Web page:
Remember don’t stress because Every Row Makes a Project Grow

Simple | Stylish | Stitches

10 Knitting slang words for Non-Knitters…

I thought it would be useful for non knitters who read my blog to touch on knitting slang – aka abbreviations and terms we use that might mean something completely different in real life!

  1. Frogging: Otherwise known as ripping (rip-it – see get the frog connection!) back when a project has gone wrong or you just aren’t enjoying the making any more.
  2. WIP: Pronounced Whip. And no its not some kinky knitty term. Its is an abbreviation for Work In Progress. Otherwise known as a project you are currently working on.
  3. Fingering: (There seems to be an underlying subtle hint of naughtiness in these words doesn’t there – right who invented the term fingering! I think we need to sit down have a word lol) This is a weight of yarn. Fingering weight yarn is termed for 4-ply (four ply and not foreplay mind!) yarn. (I feel like I’m digging myself into a hole here with this list! lol).
  4. Naughty Corner: (Oh dear god this is getting worse!) Okay this is NOT Mr Grey’s room of seduction – I promise! You will hear a knitter say this when they have had enough of a project, its gone belly up and they are having problems with it. So its being put in the ‘naughty corner’ for a while to allow the yarn to have a think about how its stressing its poor knitter out – like a knitting project time out.
  5. Flash the Stash: Show me your new yarn purchases.
  6. RAK: Pronounced RACK. This is an abbreviation for Random Act of Kindness. This is when a knitter gifts something randomly.
  7. Cake: This is what a wound skein of yarn is termed – because it looks like cake of yarn!
  8. UFO: Abbreviation for the term UnFinished Object. A knitting project that has been abandoned, so an neglected WIP. Some knitters even have UFO bins in their house!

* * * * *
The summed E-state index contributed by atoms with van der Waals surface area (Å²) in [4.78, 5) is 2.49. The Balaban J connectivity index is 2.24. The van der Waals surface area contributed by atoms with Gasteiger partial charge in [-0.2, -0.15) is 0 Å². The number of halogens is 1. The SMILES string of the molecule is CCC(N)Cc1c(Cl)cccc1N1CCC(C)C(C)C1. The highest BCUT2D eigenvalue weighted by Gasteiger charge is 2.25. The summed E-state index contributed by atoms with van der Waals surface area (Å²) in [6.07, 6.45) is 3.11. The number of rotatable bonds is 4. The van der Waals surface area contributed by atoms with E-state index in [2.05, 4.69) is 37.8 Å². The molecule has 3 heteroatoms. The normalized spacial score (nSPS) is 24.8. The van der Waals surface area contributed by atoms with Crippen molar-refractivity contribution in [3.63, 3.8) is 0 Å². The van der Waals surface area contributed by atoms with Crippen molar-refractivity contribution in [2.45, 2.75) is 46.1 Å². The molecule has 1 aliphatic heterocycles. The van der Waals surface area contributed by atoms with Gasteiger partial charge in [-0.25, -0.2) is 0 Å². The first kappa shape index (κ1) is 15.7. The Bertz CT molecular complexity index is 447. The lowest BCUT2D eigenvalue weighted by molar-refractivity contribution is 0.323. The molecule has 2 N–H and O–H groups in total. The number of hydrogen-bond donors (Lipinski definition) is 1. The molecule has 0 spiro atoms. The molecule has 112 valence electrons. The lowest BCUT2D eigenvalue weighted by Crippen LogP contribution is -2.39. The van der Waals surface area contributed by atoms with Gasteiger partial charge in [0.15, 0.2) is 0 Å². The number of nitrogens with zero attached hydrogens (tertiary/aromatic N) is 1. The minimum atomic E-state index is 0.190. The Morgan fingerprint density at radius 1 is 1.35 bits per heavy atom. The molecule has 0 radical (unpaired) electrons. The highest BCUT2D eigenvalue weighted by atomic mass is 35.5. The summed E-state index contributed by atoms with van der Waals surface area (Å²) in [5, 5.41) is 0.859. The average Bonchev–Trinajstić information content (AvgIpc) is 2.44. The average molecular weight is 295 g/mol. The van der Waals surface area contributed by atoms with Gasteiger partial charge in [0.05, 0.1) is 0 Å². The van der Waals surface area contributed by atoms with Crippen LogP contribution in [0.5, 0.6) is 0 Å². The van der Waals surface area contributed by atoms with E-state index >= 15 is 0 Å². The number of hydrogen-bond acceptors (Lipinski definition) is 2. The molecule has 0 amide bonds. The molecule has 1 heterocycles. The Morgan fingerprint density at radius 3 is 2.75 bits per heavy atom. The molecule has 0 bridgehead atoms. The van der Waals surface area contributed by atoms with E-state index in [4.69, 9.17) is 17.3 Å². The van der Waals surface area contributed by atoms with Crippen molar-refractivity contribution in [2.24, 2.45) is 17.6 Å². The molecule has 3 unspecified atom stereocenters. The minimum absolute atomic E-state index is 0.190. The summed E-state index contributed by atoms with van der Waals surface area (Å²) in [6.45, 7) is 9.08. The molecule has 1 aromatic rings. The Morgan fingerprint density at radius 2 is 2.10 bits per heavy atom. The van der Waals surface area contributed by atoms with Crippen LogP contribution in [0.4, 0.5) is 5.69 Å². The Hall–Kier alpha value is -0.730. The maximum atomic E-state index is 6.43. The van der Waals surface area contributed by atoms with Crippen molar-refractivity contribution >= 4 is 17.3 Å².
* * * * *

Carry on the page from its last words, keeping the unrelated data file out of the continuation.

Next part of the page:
9. ISO: Abbreviation for In Search Of. When you hear a knitter say this please sit up and listen. They might be in panic mode ISO a yarn for a project. Non-knitters support your knitting friends and family! And if there are sounds of wailing it might be best to back away because they might just have discovered that sweater they’ve been working on for the last 6 months is knit in yarn that is discontinued (always check your yardage folks!!)
  10. Yarn Chicken: This is when you are coming to the end of project and slowly running out of yarn. So playing yarn chicken. Will the knitter win or with the yarn run out?

Knitters: Do you know of any other abbreviations or terms you use that are funny to non-knitters. Leave a comment! I’d love to hear them.

Non-Knitters: What did you make of those? I bet you were ROFL!!

What makes me buy yarn?

So for today’s blog post I thought I would touch on yarn – otherwise known as ‘stash’. We love our stash don’t we?

In the timeline of stash development most knitters (but not all knitters!) start off with good old acrylic, in mostly pale solid colours. For perhaps baby gift knitting such as cardigans, blankets and hats.

Overtime (and this period of time varies depending on the knitter) we visit yarns shops and gradually meet more and more new pretties (yarn) and slowly our stash grows from acrylic to merino, from merino to alpaca, from alpaca to silk or cashmere (the good stuff!). Our fibre exploration grows and grows. There is so much natural fibre options out there these days and once you are hooked on the natural stuff it is very hard to go back to squeaky acrylic (IMO).